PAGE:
- Abbott Laboratories on Tuesday reported first-quarter sales of $10.5 billion, a 32.9% increase, failing to meet Wall Street's consensus estimate of $10.69 billion. Abbott's shares were down more than 4% in mid-day trading.
- Results included a 13.1% increase in worldwide medical device sales on a reported basis, as well as a 119.8% jump in global diagnostics sales fueled by COVID-19 tests. However, coronavirus testing-related sales fell from $2.4 billion in the fourth quarter to $2.2 billion in the first quarter, suggesting a slowing of diagnostics demand with the rollout of vaccines.
- J.P Morgan analysts said Abbott's softer-than-expected top line was "driven largely by a miss in diagnostics (-$313M), with COVID-19 testing sales of $2.2B below us and the Street at $2.5B." CEO Robert Ford told investors on a Tuesday earnings call that $1.8 billion in sales were from its rapid COVID-19 testing platforms as he sees a shift to surveillance. However, he acknowledged that testing is "difficult to forecast right now."
What a difference a quarter makes. Abbott in late January reported fourth-quarter sales of $10.7 billion, including $2.4 billion generated by COVID-19 diagnostic testing, easily beating consensus expectations of $9.9 billion. However, Abbott's first-quarter diagnostics sales missed Wall Street estimates by $313 million as coronavirus test sales came in softer than expected.
In particular, Abbott rapid COVID-19 testing sales of $1.8 billion missed the Street by about $275 million. The disappointing results come after Quidel, a rival in the antigen testing space, said in March that test demand fell 30% to 40% in February and March from the December high, leading it to reduce its 2021 guidance by $400 million.
J.P. Morgan analysts noted the U.S. was slower to shift to the home testing market than Europe, though as of this week Abbott is now stocking pharmacies with its over-the-counter BinaxNOW antigen test, adding that they expect the company to "focus on their dominant position" in the at-home antigen testing segment which "should be the stickiest going forward."
Abbott on Monday announced it began shipping its BinaxNOW COVID-19 Ag Self Test to retailers including CVS Pharmacy, Walgreens and Walmart. The antigen test will be sold in two-count packs for $24, which the medtech says is the most affordable over-the-counter coronavirus rapid test available in the U.S.
While CVS is charging $39 for Ellume's at-home antigen test and $125 for LabCorp’s at-home PCR collection kit, which must be mailed in to get a result, critics contend that even Abbott’s cheaper at-home testing option is still too steep a price to serve as a regular screening tool for U.S. families.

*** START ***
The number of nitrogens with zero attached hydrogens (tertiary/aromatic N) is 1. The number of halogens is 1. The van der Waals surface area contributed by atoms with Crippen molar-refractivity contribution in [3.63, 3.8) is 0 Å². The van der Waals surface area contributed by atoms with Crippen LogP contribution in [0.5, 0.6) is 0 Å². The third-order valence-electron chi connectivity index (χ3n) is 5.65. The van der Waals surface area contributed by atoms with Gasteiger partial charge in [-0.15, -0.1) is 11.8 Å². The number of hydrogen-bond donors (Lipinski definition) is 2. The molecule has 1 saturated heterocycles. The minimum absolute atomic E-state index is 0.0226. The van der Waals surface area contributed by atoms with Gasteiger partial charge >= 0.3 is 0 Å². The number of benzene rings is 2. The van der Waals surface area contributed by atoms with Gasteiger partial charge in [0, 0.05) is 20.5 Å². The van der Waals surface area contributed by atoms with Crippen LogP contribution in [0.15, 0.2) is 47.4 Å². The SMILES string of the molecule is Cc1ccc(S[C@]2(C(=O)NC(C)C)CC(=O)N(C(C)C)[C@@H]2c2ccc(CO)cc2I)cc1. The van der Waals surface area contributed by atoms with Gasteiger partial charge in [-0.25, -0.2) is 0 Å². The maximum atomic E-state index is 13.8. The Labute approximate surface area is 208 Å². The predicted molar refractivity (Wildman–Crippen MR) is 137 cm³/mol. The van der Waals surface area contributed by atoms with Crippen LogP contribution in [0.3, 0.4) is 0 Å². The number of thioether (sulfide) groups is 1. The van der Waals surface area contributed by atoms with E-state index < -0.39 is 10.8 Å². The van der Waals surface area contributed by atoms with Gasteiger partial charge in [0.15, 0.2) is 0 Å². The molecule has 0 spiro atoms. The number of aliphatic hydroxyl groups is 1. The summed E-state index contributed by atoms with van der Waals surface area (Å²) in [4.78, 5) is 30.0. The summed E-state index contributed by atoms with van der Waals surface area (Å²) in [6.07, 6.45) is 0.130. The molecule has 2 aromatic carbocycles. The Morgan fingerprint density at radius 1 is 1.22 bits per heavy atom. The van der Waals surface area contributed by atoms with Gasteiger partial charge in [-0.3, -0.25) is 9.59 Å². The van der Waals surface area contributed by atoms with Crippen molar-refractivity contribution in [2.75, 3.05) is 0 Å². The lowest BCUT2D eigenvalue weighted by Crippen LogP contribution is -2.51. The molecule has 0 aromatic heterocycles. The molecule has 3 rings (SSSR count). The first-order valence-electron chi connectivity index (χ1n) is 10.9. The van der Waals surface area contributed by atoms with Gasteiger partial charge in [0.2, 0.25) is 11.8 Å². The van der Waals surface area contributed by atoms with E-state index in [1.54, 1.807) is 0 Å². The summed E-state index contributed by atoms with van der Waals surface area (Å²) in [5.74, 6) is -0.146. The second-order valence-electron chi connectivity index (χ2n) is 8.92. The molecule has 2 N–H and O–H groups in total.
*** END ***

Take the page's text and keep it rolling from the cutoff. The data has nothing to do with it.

Nonetheless, Ford told investors on the call that he feels "very good" about Abbott's position in the at-home testing market given the medtech's manufacturing capabilities and channel experience. "Given the price point, there's a great opportunity for a lot of households in the U.S. to be able to have testing on hand," he added, with repeat purchases.
Excluding COVID-19 testing sales in the first quarter, Ford said that the company saw strong growth across all four of its major businesses resulting in base business organic sales growth of nearly 6%.
Abbott non-coronavirus businesses are in a position benefit from the easing of the pandemic pressures on elective care to offset any potential slowdown in COVID-19 testing. While coronavirus cases have been increasing as of late, Abbott's medical device business reported first-quarter sales of $3.33 billion, an increase of 13.1%, which was $19 million above the Street.
Diabetes sales came at $980 million, an increase of 23.6%, which was $29 million above the Street and led by another strong quarter from FreeStyle Libre and Libre Sense with sales of $829 million. Ford noted that FreeStyle Libre now has more than 3 million users worldwide.
Rhythm management and structural heart also had strong performances, with respective Street beats of $20 million and $14 million. However, the rest of of the medical device business fell short of expectations, with misses of $13 million in vascular and neuromodulation as well as $10 million in electrophysiology and heart failure.
Ford said heart failure is "probably the slowest part of the device portfolio" to benefit from the continued recovery from the COVID-19 pandemic as "a lot of those procedures require some ICU stays."